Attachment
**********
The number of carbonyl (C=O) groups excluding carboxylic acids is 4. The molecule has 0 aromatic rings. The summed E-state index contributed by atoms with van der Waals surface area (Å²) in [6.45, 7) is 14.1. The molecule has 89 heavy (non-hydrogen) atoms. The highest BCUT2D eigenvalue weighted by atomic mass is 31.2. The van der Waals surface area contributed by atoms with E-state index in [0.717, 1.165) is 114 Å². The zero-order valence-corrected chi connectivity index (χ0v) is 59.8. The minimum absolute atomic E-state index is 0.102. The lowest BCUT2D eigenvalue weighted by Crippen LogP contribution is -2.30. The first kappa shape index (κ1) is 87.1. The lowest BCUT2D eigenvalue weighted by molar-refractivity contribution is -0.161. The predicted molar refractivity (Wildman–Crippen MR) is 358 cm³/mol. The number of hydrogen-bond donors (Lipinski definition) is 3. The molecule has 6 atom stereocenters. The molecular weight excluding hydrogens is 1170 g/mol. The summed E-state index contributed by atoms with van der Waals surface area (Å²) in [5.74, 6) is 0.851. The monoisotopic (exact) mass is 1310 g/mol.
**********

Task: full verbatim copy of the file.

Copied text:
The number of carbonyl (C=O) groups excluding carboxylic acids is 4. The molecule has 0 aromatic rings. The summed E-state index contributed by atoms with van der Waals surface area (Å²) in [6.45, 7) is 14.1. The molecule has 89 heavy (non-hydrogen) atoms. The highest BCUT2D eigenvalue weighted by atomic mass is 31.2. The van der Waals surface area contributed by atoms with E-state index in [0.717, 1.165) is 114 Å². The zero-order valence-corrected chi connectivity index (χ0v) is 59.8. The minimum absolute atomic E-state index is 0.102. The lowest BCUT2D eigenvalue weighted by Crippen LogP contribution is -2.30. The first kappa shape index (κ1) is 87.1. The lowest BCUT2D eigenvalue weighted by molar-refractivity contribution is -0.161. The predicted molar refractivity (Wildman–Crippen MR) is 358 cm³/mol. The number of hydrogen-bond donors (Lipinski definition) is 3. The molecule has 6 atom stereocenters. The molecular weight excluding hydrogens is 1170 g/mol. The summed E-state index contributed by atoms with van der Waals surface area (Å²) in [5.74, 6) is 0.851. The monoisotopic (exact) mass is 1310 g/mol.